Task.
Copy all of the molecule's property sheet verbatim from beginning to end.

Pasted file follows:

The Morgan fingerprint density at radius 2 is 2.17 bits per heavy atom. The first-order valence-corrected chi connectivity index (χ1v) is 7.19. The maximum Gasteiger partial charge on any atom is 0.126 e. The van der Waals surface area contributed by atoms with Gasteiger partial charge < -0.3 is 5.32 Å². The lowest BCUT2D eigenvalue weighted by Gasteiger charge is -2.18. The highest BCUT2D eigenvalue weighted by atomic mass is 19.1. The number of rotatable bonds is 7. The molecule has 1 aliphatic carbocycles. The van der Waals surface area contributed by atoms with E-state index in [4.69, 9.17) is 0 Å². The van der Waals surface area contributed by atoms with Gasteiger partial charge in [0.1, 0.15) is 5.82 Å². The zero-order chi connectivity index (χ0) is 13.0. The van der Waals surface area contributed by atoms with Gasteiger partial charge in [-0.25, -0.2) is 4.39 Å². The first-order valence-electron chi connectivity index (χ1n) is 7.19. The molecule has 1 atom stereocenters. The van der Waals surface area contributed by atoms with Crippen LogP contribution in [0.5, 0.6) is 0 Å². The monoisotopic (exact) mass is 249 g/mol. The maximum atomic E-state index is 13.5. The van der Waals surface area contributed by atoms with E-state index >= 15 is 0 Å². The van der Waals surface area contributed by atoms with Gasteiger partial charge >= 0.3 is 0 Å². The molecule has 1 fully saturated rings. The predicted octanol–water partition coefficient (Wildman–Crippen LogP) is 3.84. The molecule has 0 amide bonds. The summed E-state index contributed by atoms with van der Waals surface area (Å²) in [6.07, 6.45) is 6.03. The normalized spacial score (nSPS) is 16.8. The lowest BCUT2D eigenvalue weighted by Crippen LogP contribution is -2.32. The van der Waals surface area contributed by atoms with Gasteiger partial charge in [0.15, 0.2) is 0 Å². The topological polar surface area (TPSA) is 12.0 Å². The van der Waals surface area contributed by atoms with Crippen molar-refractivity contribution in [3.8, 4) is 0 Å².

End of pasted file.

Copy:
The Morgan fingerprint density at radius 2 is 2.17 bits per heavy atom. The first-order valence-corrected chi connectivity index (χ1v) is 7.19. The maximum Gasteiger partial charge on any atom is 0.126 e. The van der Waals surface area contributed by atoms with Gasteiger partial charge < -0.3 is 5.32 Å². The lowest BCUT2D eigenvalue weighted by Gasteiger charge is -2.18. The highest BCUT2D eigenvalue weighted by atomic mass is 19.1. The number of rotatable bonds is 7. The molecule has 1 aliphatic carbocycles. The van der Waals surface area contributed by atoms with E-state index in [4.69, 9.17) is 0 Å². The van der Waals surface area contributed by atoms with Gasteiger partial charge in [0.1, 0.15) is 5.82 Å². The zero-order chi connectivity index (χ0) is 13.0. The van der Waals surface area contributed by atoms with Gasteiger partial charge in [-0.25, -0.2) is 4.39 Å². The first-order valence-electron chi connectivity index (χ1n) is 7.19. The molecule has 1 atom stereocenters. The van der Waals surface area contributed by atoms with Crippen LogP contribution in [0.5, 0.6) is 0 Å². The monoisotopic (exact) mass is 249 g/mol. The maximum atomic E-state index is 13.5. The van der Waals surface area contributed by atoms with E-state index >= 15 is 0 Å². The van der Waals surface area contributed by atoms with Gasteiger partial charge >= 0.3 is 0 Å². The molecule has 1 fully saturated rings. The predicted octanol–water partition coefficient (Wildman–Crippen LogP) is 3.84. The molecule has 0 amide bonds. The summed E-state index contributed by atoms with van der Waals surface area (Å²) in [6.07, 6.45) is 6.03. The normalized spacial score (nSPS) is 16.8. The lowest BCUT2D eigenvalue weighted by Crippen LogP contribution is -2.32. The van der Waals surface area contributed by atoms with Gasteiger partial charge in [0.15, 0.2) is 0 Å². The topological polar surface area (TPSA) is 12.0 Å². The van der Waals surface area contributed by atoms with Crippen molar-refractivity contribution in [3.8, 4) is 0 Å².